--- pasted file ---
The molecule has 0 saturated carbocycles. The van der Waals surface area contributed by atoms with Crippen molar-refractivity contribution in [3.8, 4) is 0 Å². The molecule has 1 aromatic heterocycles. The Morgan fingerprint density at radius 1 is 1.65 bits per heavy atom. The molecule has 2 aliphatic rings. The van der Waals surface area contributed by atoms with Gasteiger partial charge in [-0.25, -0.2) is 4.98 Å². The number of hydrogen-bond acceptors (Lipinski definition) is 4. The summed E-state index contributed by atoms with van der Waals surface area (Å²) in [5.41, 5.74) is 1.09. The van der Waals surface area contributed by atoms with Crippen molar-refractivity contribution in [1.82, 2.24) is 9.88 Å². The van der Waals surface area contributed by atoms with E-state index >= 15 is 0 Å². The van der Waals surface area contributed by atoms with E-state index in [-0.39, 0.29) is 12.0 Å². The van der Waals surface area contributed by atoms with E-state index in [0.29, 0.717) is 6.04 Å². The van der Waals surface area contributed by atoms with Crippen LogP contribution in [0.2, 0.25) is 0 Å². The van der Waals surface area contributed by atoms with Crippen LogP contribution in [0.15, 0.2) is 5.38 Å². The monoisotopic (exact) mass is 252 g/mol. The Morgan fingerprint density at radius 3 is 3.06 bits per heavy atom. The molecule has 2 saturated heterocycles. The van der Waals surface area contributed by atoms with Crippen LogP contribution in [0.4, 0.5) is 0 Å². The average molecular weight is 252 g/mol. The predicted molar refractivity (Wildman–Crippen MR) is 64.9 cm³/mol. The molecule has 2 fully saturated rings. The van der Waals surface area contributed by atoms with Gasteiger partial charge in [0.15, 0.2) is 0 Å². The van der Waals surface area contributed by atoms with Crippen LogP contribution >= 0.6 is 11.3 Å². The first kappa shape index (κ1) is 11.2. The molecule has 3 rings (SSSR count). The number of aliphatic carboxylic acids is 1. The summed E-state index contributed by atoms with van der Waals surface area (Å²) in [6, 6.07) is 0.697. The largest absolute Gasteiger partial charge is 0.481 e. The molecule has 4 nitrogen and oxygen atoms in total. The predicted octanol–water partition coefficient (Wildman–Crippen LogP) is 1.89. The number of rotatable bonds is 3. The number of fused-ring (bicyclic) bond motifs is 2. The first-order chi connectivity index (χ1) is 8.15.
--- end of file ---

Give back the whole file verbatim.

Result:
The molecule has 0 saturated carbocycles. The van der Waals surface area contributed by atoms with Crippen molar-refractivity contribution in [3.8, 4) is 0 Å². The molecule has 1 aromatic heterocycles. The Morgan fingerprint density at radius 1 is 1.65 bits per heavy atom. The molecule has 2 aliphatic rings. The van der Waals surface area contributed by atoms with Gasteiger partial charge in [-0.25, -0.2) is 4.98 Å². The number of hydrogen-bond acceptors (Lipinski definition) is 4. The summed E-state index contributed by atoms with van der Waals surface area (Å²) in [5.41, 5.74) is 1.09. The van der Waals surface area contributed by atoms with Crippen molar-refractivity contribution in [1.82, 2.24) is 9.88 Å². The van der Waals surface area contributed by atoms with E-state index >= 15 is 0 Å². The van der Waals surface area contributed by atoms with E-state index in [-0.39, 0.29) is 12.0 Å². The van der Waals surface area contributed by atoms with E-state index in [0.29, 0.717) is 6.04 Å². The van der Waals surface area contributed by atoms with Crippen LogP contribution in [0.2, 0.25) is 0 Å². The van der Waals surface area contributed by atoms with Crippen LogP contribution in [0.15, 0.2) is 5.38 Å². The monoisotopic (exact) mass is 252 g/mol. The Morgan fingerprint density at radius 3 is 3.06 bits per heavy atom. The molecule has 2 saturated heterocycles. The van der Waals surface area contributed by atoms with Crippen LogP contribution in [0.4, 0.5) is 0 Å². The average molecular weight is 252 g/mol. The predicted molar refractivity (Wildman–Crippen MR) is 64.9 cm³/mol. The molecule has 2 fully saturated rings. The van der Waals surface area contributed by atoms with Gasteiger partial charge in [0.15, 0.2) is 0 Å². The van der Waals surface area contributed by atoms with Crippen LogP contribution >= 0.6 is 11.3 Å². The first kappa shape index (κ1) is 11.2. The molecule has 3 rings (SSSR count). The number of aliphatic carboxylic acids is 1. The summed E-state index contributed by atoms with van der Waals surface area (Å²) in [6, 6.07) is 0.697. The largest absolute Gasteiger partial charge is 0.481 e. The molecule has 4 nitrogen and oxygen atoms in total. The predicted octanol–water partition coefficient (Wildman–Crippen LogP) is 1.89. The number of rotatable bonds is 3. The number of fused-ring (bicyclic) bond motifs is 2. The first-order chi connectivity index (χ1) is 8.15.